Nearshore Americas

Sitel Q&A Part 2: As Investors Notice Nicaragua, English Becomes Chief Concern

By Tarun GeorgeSince locating to Nicaragua in 2008, Sitel has aggressively ramped up its delivery centers and employee numbers in the capital city of Managua. In Part two of this special Q&A, Mel Vance, Sitel’s Senior VP for Central America, lays out his plans for a large scale hiring spree in the country starting with the addition of 450 more seats last month. However, high level English proficiency will become an issue in coming years. Read on for more.

Why did Sitel pick Nicaragua over all the surrounding countries? Why are you continuing to expand in the country?

Vance – In this case it was actually client demand for the location. Sitel doesn’t build facilities in an area and then bring clients there; instead we always build new facilities with specific clients in mind. This was a request from one of our banking clients to go into Nicaragua. Around three years ago is when we first entered into the market, and we didn’t know to what extent we wanted to grow in Nicaragua. So we went in under a joint venture through a sliding scale partnership. That partnership has been so successful that we’ve now gone out and built our own facility which is twice the size. It’s been nothing but green lights in Nicaragua so far.

It was mainly that client’s request that pushed us in here, but when you look at other factors like the growing GDP, English proficient workforce, low cost of infrastructure, etc, Nicaragua really does make sense as a destination.

High caliber English is definitely something that needs to be produced in larger numbers. There’s already a lot here and it does exist, but I’m talking in terms of sustainability over the coming years.

You’ve got about 3000 agents in Nicaragua with the new center. What are your plans for the country? Are you looking at further expansion in the near future?


Vance – We’re certainly looking at further expansion in terms of employee numbers. One of our buildings (our first entry point in Nicaragua) is an eight-storey tower and we occupy one floor with around 1000 workers. We’re in discussions over whether to take over another floor. But our main emphasis is now on our newest location in Managua, which is an embassy building in the old US embassy compound. There are actually a series of buildings there that we’ve converted over.

From a Nicaragua footprint standpoint, it doesn’t make sense for us to move into new separate facilities. But right now we have ample coverage across Managua, and our recruitment parties are attracting people throughout the country. So we’re going to be ramping up hiring, and we’re shooting for the 5000 mark right now.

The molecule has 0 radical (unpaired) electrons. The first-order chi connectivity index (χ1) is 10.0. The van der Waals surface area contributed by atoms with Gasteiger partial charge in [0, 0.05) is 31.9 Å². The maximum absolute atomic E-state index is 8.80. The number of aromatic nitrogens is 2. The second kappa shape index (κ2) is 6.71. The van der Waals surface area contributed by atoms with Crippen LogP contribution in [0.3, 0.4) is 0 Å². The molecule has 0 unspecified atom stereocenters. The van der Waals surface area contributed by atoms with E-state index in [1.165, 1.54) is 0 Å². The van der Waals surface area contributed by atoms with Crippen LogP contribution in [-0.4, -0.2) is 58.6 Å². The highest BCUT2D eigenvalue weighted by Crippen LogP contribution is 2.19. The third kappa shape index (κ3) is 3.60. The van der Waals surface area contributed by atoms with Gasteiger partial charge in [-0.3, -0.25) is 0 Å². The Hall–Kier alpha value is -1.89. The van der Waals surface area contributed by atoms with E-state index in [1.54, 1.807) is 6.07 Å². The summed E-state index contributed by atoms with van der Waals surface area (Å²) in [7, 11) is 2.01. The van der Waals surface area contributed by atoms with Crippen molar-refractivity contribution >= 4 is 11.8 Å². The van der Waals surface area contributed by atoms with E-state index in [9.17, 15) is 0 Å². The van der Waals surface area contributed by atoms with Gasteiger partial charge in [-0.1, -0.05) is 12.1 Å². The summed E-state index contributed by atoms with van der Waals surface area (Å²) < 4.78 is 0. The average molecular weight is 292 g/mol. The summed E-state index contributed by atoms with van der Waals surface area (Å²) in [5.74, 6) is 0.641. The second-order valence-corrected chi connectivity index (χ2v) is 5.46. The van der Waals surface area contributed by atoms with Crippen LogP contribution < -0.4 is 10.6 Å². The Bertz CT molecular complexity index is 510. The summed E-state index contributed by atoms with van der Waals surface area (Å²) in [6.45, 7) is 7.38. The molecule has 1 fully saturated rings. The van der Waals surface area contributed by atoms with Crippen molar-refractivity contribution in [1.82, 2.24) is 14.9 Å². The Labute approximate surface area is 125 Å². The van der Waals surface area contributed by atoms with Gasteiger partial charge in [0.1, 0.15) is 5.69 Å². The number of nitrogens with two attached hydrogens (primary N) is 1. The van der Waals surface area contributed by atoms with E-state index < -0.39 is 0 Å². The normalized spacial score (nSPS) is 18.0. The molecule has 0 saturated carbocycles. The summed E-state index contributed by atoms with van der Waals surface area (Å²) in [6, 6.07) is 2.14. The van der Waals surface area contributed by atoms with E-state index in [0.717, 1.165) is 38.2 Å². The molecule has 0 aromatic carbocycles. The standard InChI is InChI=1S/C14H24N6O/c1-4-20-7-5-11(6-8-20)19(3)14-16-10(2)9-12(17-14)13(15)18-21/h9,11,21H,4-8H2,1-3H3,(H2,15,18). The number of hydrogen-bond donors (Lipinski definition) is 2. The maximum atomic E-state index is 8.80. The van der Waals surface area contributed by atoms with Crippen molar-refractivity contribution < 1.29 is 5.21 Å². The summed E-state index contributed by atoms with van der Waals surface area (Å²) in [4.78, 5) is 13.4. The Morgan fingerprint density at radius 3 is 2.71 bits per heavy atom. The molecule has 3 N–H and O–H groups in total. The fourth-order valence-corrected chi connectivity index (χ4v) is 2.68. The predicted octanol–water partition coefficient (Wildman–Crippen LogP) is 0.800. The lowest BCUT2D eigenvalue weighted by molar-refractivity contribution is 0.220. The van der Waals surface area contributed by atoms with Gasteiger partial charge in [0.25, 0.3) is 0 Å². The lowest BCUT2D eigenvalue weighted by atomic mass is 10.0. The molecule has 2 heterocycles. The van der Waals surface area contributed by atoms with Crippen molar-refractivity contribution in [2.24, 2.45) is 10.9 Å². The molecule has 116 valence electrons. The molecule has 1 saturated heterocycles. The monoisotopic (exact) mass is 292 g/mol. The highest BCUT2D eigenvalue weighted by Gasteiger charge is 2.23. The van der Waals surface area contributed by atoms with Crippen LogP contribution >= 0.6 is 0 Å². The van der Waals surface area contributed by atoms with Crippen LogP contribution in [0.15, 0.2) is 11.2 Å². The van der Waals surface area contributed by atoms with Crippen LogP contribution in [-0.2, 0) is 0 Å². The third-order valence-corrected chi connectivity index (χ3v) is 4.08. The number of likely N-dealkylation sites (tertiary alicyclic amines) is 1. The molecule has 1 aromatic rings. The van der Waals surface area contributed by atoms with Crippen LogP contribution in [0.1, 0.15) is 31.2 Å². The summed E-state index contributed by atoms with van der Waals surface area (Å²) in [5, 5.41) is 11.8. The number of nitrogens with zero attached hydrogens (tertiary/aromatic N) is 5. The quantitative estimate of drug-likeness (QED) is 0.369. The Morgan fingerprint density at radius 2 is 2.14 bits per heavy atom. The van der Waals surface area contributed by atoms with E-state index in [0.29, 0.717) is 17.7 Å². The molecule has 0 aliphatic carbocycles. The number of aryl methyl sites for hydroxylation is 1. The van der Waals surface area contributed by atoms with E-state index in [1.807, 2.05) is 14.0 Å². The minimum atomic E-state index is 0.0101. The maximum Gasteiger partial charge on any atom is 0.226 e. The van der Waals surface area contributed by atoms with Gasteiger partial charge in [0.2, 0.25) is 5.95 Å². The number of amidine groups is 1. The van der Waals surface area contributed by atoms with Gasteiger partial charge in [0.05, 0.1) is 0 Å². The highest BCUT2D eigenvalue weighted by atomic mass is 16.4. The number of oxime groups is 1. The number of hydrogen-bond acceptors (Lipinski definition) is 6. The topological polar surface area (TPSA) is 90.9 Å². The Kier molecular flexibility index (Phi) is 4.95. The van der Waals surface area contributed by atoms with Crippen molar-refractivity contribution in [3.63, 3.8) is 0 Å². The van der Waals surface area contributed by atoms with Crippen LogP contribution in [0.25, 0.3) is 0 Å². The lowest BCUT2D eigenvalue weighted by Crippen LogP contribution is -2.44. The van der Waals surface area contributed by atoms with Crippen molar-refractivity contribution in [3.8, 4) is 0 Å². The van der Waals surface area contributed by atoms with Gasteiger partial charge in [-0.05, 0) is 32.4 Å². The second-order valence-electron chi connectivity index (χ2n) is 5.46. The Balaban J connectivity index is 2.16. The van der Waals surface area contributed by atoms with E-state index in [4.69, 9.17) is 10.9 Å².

Are you looking at regional expansion outside Nicaragua in the coming year?


Vance – For the moment we’re sticking to Nicaragua, simply because it offers us the best deal in the region. On the Caribbean side what we’re finding is that the English has a harder accent than what we would like, while for many of the surrounding Central American countries, the infrastructure is just not where we need it to be.

That being said, we do send teams out into the region to recruit talent.


What are the challenges you’re facing in Nicaragua? What must the country overcome to be a better sourcing destination?


Vance – High caliber English is definitely something that needs to be produced in larger numbers. There’s already a lot here and it does exist, but I’m talking in terms of sustainability over the coming years. It’s estimated that around two or three thousand students are graduating from universities on an annualized basis. That’s enough for two, possibly three, of the major call center providers located here. However as the market becomes more saturated and additional competitors come in, it becomes more difficult to find that skilled English proficient labor.

What’s going on here is similar to what the Philippines experienced a few years ago. I spent some time there when the industry was in its infancy, and they did a very good job of centralizing everything with the Department of Education, offering scholarships, having call center focused training curriculums, etc. These are things that we’ve suggested to ProNicaragua, and they’re now slowly implementing those programs.

Have you had difficulty finding that high caliber English labor yet in Nicaragua? Are there any hints of workforce saturation?

Vance – For now we’ve had zero issues, but we’re concerned about a year to two years down the road as we do our projections. The advantage we have is that we were one of the first into the market here, so we’ve been able to develop a good relationship with the workforce demographics that we’re after, which helps with hiring.

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We’re constantly being asked for high value Tier 1 and Tier 2 technical support work, which we’re able to find in small numbers, but when you get into Tier 3 and Tier 4 work, then you really have a hard time finding that skill set with the English fluency that the client is expecting. So from a future growth standpoint, it’s important to maintain and enhance the training programs that they have here to supply the industry’s demand. I think there will be scalability issues in future if ProNicaragua and the government don’t change things, but for now we haven’t had any problems.

Take a look at Part One of this Q&A where Mel Vance discusses the impact of labor unions and Daniel Ortega’s government on call center outsourcing in Nicaragua.

Tarun George

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